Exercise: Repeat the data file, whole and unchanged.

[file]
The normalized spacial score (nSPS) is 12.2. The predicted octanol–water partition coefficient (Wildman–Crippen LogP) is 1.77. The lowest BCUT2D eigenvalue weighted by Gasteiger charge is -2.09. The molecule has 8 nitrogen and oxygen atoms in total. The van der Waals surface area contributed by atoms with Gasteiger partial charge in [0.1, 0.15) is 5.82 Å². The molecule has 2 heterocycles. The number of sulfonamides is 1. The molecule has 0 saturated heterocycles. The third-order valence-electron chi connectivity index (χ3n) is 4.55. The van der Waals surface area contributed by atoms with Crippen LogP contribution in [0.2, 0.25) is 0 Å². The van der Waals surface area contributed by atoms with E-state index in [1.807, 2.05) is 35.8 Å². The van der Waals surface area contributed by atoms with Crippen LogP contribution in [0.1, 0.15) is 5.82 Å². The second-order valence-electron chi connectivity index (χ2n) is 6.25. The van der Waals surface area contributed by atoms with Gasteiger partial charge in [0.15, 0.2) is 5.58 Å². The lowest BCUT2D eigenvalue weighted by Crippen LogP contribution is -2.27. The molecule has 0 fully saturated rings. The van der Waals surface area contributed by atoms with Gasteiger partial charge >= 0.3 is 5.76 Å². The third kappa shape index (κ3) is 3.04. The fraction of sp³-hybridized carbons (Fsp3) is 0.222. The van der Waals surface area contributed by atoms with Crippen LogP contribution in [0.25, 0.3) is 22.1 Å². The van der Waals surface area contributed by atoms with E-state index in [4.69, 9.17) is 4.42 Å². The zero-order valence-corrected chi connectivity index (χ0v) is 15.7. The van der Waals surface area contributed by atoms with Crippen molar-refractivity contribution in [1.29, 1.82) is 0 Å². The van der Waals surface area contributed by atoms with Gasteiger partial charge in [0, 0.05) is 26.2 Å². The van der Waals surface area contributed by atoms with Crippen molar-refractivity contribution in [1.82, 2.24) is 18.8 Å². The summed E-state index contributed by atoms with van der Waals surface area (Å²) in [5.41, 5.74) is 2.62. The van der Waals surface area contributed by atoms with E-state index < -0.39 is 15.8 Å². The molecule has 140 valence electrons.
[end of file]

The normalized spacial score (nSPS) is 12.2. The predicted octanol–water partition coefficient (Wildman–Crippen LogP) is 1.77. The lowest BCUT2D eigenvalue weighted by Gasteiger charge is -2.09. The molecule has 8 nitrogen and oxygen atoms in total. The van der Waals surface area contributed by atoms with Gasteiger partial charge in [0.1, 0.15) is 5.82 Å². The molecule has 2 heterocycles. The number of sulfonamides is 1. The molecule has 0 saturated heterocycles. The third-order valence-electron chi connectivity index (χ3n) is 4.55. The van der Waals surface area contributed by atoms with Crippen LogP contribution in [0.2, 0.25) is 0 Å². The van der Waals surface area contributed by atoms with E-state index in [1.807, 2.05) is 35.8 Å². The van der Waals surface area contributed by atoms with Crippen LogP contribution in [0.1, 0.15) is 5.82 Å². The second-order valence-electron chi connectivity index (χ2n) is 6.25. The van der Waals surface area contributed by atoms with Gasteiger partial charge in [0.15, 0.2) is 5.58 Å². The lowest BCUT2D eigenvalue weighted by Crippen LogP contribution is -2.27. The molecule has 0 fully saturated rings. The van der Waals surface area contributed by atoms with Gasteiger partial charge >= 0.3 is 5.76 Å². The third kappa shape index (κ3) is 3.04. The fraction of sp³-hybridized carbons (Fsp3) is 0.222. The van der Waals surface area contributed by atoms with Crippen LogP contribution in [0.25, 0.3) is 22.1 Å². The van der Waals surface area contributed by atoms with E-state index in [4.69, 9.17) is 4.42 Å². The zero-order valence-corrected chi connectivity index (χ0v) is 15.7. The van der Waals surface area contributed by atoms with Crippen molar-refractivity contribution in [1.29, 1.82) is 0 Å². The van der Waals surface area contributed by atoms with Gasteiger partial charge in [0, 0.05) is 26.2 Å². The van der Waals surface area contributed by atoms with Crippen molar-refractivity contribution in [1.82, 2.24) is 18.8 Å². The summed E-state index contributed by atoms with van der Waals surface area (Å²) in [5.41, 5.74) is 2.62. The van der Waals surface area contributed by atoms with E-state index < -0.39 is 15.8 Å². The molecule has 140 valence electrons.